Lemon chiffon mousse. The name really doesn’t do this dessert justice. Imagine an edible lemon cloud – a citrusy, airy delight with a texture that combines fluffiness and creaminess. Now, put that lemon cloud in a delicate glass.
Next, take a spoonful. Heavenly.
I’ve had this recipe for years. I keep my handwritten version in a looseleaf notebook. Every time I look at it, I see the stains made when I dribbled on the page peering over the recipe.
When we were newlyweds, it was the only non-chocolate dessert I made for parties. As we planned events, someone would inevitably ask if there would be lemon chiffon mousse. I always said yes – until news reports came out about the salmonella risks from raw, unpasteurized eggs.
My recipe called for raw eggs and the only eggs I knew about were unpasteurized. So, reluctantly I stopped making the mousse.
Then I discovered Safest Choice™ eggs, which are pasteurized. That process kills salmonella, making it safe to eat or use them raw. So now I’m back in business, making my beloved lemon chiffon mousse.
The ingredients are few (7, or 8 if you count a bit of water, not shown in the photo below)
and the steps to go from ingredients to mousse are quite simple:
- Combine the yolks and sugar;
- Add the lemon rind and juice:
- Mix in the whipped cream, then the dissolved gelatin;
- And finally, fold in whipped egg whites.
The pasteurization process does not change the color or taste of the eggs. It does however mean that when whipping them, as this recipe calls for, you need to add cream of tartar or lemon juice. I learned that lesson two years ago, and even did an experiment to see how much cream of tartar works best when whipping pasteurized egg whites.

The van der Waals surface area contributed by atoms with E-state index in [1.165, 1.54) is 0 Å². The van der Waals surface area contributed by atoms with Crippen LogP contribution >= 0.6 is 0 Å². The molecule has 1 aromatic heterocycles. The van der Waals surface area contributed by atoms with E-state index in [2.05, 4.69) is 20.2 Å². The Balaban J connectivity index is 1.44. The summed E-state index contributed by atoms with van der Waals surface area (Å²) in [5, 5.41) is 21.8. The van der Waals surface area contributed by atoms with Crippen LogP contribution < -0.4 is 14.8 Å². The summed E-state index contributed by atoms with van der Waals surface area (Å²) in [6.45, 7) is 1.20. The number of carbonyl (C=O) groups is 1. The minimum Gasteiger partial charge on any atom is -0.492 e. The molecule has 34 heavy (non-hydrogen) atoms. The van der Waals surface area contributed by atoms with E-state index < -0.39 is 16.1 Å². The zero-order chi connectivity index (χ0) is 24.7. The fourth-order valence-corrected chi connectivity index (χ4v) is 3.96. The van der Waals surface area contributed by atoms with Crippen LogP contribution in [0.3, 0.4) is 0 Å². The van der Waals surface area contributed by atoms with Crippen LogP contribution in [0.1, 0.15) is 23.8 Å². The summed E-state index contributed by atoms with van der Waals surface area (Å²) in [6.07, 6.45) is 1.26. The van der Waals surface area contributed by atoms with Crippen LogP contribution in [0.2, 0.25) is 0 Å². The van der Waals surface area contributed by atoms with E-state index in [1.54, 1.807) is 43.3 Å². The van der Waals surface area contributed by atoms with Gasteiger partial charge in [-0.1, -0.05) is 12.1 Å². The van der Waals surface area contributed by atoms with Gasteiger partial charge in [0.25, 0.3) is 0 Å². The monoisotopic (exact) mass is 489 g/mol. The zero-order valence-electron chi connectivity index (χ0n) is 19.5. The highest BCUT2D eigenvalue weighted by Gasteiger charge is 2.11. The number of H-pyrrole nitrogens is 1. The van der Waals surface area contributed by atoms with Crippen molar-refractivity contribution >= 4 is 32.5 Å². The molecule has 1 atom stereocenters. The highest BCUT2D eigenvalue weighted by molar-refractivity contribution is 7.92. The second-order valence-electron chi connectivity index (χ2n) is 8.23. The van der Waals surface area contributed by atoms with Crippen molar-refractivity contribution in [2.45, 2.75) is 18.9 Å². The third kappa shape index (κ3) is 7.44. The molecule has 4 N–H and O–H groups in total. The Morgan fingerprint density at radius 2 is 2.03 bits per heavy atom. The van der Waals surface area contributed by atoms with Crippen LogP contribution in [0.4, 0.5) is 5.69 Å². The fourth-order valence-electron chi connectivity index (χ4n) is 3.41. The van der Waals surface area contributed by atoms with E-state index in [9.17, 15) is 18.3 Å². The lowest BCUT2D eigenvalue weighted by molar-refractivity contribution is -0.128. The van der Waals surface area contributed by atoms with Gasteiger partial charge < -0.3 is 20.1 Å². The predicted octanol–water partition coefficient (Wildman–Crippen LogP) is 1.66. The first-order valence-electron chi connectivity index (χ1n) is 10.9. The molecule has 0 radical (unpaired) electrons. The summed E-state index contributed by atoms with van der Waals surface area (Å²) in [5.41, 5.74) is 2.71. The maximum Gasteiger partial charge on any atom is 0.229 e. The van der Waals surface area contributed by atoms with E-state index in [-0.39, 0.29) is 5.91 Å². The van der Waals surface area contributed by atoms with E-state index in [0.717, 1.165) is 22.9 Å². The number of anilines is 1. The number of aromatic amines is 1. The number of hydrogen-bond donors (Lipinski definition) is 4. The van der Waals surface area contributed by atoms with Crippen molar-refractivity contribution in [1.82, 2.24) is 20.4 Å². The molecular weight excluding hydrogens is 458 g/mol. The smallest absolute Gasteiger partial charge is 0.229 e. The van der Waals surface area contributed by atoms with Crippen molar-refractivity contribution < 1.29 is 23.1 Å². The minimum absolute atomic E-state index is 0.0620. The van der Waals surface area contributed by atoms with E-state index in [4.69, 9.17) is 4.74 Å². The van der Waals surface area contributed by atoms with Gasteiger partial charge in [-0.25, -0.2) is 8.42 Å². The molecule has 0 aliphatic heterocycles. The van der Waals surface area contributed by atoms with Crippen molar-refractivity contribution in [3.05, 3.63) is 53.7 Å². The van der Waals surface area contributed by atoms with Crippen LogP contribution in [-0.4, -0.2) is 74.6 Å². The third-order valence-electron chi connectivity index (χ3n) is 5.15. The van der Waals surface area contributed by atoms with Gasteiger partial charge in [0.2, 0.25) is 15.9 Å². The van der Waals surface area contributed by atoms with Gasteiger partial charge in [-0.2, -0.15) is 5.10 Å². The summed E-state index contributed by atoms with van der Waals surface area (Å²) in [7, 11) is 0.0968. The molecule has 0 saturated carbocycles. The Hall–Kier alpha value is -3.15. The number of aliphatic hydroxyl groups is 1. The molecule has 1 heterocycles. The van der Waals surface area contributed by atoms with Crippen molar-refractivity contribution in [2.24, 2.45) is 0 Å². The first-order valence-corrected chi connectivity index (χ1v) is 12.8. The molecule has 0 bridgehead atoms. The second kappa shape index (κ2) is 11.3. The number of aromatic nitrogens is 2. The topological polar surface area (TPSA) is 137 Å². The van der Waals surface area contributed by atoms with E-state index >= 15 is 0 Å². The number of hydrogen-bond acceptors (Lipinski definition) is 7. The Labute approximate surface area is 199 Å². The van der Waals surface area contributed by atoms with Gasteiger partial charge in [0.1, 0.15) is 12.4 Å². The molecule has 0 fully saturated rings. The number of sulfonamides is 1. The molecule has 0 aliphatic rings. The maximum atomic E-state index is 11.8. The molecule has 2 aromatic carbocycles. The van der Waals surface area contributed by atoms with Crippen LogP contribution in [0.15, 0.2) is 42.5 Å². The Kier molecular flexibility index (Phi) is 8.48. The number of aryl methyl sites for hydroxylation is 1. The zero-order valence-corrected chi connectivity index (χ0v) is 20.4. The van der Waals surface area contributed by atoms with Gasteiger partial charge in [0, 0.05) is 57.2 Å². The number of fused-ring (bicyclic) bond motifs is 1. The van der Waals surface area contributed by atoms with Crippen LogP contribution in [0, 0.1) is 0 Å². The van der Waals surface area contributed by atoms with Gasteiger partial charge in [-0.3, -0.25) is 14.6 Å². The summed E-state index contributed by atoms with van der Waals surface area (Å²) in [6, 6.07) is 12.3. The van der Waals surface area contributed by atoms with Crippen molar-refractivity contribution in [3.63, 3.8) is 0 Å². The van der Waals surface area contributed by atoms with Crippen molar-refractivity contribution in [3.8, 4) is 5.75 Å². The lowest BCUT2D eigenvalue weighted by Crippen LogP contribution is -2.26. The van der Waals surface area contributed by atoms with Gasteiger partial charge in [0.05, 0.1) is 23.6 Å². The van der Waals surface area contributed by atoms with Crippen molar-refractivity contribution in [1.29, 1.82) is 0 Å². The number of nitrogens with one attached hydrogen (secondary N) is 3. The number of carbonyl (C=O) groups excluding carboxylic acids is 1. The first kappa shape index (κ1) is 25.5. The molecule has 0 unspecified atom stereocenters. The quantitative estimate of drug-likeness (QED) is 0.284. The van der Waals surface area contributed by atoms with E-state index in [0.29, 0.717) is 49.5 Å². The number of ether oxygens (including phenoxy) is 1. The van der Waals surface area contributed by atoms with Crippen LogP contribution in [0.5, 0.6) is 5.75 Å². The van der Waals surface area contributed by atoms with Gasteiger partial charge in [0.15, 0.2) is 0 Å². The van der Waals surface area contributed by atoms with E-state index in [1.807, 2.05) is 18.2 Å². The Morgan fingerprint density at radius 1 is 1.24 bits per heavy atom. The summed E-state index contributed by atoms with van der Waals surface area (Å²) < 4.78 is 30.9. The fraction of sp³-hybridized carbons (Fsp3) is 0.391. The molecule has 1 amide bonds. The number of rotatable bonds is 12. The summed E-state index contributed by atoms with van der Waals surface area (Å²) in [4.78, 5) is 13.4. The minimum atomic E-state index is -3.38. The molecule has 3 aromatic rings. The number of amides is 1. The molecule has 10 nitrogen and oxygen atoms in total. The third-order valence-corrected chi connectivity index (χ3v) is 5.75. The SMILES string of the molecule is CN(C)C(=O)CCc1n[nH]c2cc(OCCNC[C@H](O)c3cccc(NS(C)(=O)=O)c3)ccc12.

The original recipe called for only a pinch of cream of tartar. I’ve upped that amount to 1 and 1/4 teaspoons in accordance with advice from Rose Levy Berenbaum, an amazing baker and the author of The Baking Bible.
My official taste tester has always been a huge fan of this dessert and remembers the taste of the original quite well. After insisting that he had to try the test batch of the mousse several times this weekend, with each spoonful he sighed happily. When finally sated, he delivered his verdict – this version with pasteurized eggs and more cream of tartar tastes just the same, and just as wonderful, as did the original lemon chiffon mousse.
Lemon Chiffon Mousse
- 5 pasteurized eggs I used Davidson's Safest Choice™ eggs
- 1 1/4 cups sugar
- 2/3 cup fresh lemon juice (about 2-3 large/3-5 small)
- lemon rind (from lemons used for juice)
- 2 envelopes unflavored gelatin
- 1/2 cup cool water
- 2 cups heavy cream can substitute whipping cream
- 1 1/4 teaspoons cream of tartar
- Butter the inside of a large serving bowl and dust it with sugar to coat it completely. Set aside.
- Separate the eggs, putting the yolks and whites into separate, large bowls.
Zest and juice the lemons. Set aside the rind and 2/3 cup of the fresh lemon juice.
- Beat the egg yolks and sugar for several minutes until they are light in color and thick in texture. Mix in the lemon rind and gradually add the 2/3 cup of lemon juice, stirring until the ingredients are well combined.
- Soften the gelatin in the water and heat the liquid gradually, stirring constantly, until the gelatin is completely dissolved and the mixture thickens. Set aside to cool slightly.
- Whip the cream until it has soft peaks and gently fold it into the egg yolk/sugar/lemon mixture. Add the gelatin to the whipped cream, egg yolks, sugar and lemon, stirring until the mixture thickens.
- Beat the egg whites for about 2 minutes, then add the cream of tartar. Continue beating for another 6 or so minutes until the egg whites form stiff but not dry peaks. Fold the egg whites into the mixture and pour it gently into the buttered and sugared serving bowl.
- Chill in the refrigerator for several hours until well set.
When zesting the lemons, take off only the top, yellow layer of skin. To the extent possible, avoid the white pith below the yellow exterior, as it is bitter.
The preparation time does not include chilling time.